In any case, the young scholar reflected as he remained rooted to the spot oblivious to the staring, hawking, spitting, dawdling crowd milling about him, it was unambiguously evident that Sinology had nothing more to offer him. By comparison with the periclitational epiphany of incomparable romance which had so lately been disclosed unto him, what possible glamor could the future hold? Though he might devote an additional half-century to the classification of Sub-standard Affricates, he could never again hope for a meeting with the Beloved, whether in the emerald folds of her Essential Raiment or in the military drab of every day.
But could he not indeed?
With the speed and accuracy of a crossbow-bolt, there entered into his mind the one inevitable conclusion to which his ruminations upon the parting words of the Beloved must lead. Had she not said, according to his own analysis, ‘As long as the plane-tree is not understood, you cannot get through to me’? What could be more overwhelmingly obvious, then, that once he did understand the plane-tree, a channel of further Astral communication might be opened? In the Dictated Poem, she had quite apparently personified herself as a plane-tree. Was it not abundantly, indeed ridiculously plain to see that if he mastered the study of Forestry, learning as it were to “understand” the Siren mutterings of the rustling leaves of the plane-tree – the Beloved could then once again approach him?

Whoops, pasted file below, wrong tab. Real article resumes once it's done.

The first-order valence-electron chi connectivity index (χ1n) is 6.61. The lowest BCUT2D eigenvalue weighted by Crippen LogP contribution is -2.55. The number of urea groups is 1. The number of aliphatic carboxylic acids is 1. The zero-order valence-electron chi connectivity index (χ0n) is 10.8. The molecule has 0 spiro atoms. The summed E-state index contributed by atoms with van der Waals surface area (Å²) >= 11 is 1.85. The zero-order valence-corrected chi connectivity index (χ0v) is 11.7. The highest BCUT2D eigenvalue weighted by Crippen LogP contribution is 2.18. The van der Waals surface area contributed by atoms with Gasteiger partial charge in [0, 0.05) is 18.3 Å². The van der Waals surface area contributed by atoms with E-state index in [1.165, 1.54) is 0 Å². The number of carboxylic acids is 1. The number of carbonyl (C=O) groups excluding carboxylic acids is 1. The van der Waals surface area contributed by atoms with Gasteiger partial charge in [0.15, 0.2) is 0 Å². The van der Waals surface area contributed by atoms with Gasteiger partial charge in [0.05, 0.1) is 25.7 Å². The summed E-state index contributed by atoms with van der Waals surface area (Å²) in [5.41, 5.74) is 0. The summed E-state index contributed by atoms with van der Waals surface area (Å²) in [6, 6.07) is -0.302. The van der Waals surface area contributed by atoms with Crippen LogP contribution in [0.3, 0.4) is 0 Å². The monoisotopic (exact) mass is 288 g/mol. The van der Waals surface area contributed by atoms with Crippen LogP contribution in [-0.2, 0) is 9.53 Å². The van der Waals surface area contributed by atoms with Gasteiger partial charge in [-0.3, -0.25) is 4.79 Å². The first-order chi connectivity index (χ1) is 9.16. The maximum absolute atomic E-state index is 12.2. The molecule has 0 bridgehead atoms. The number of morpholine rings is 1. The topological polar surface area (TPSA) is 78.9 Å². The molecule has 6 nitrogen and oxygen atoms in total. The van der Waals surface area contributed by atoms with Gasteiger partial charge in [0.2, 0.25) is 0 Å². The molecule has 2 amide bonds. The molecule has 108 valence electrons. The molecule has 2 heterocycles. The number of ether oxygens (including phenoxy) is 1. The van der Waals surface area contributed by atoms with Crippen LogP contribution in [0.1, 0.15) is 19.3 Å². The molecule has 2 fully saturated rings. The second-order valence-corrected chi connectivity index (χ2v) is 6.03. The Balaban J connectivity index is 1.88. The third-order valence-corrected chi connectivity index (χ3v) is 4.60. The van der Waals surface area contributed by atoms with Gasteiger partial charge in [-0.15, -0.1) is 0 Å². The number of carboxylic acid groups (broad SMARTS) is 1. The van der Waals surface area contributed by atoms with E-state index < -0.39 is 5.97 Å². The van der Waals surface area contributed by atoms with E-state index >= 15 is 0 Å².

He knew what he must do. He was to leave China at once, quit Sinology, enroll at the earliest possible as a student of Forestry, and apply all his inborn diligence to the mastery of a new career, a new life, and the joyous memory of the Entity who would, as he now believed, someday assuredly be re-united with him in the extra-corporeal extasies of Spirit Marriage.
He would return at once to his lodgings to begin packing. But first, yielding to a sudden craving for fried bean-curd, he turned his footsteps in the direction of the Inner City.

Shortly after noon upon the third day after the young foreign scholar had reached his fateful decision to alter the established course of his fleshly career, a young Chinese girl in a green Army uniform exited through the check-point at the main entrance to the compounds of Capital Cloth Garments Processing Factory No. 22. She carried an olive-green canvas valise printed in white with the name and symbol of the city of Tientsin.
        The guard at the check-point, doubtless knowing the girl personally, did not so much as lift a finger as she passed. Indeed, as she walked rapidly on through the streets and alleys of the Ancient Capital, her appearance was not such as to attract the slightest curiosity in whatever quarter.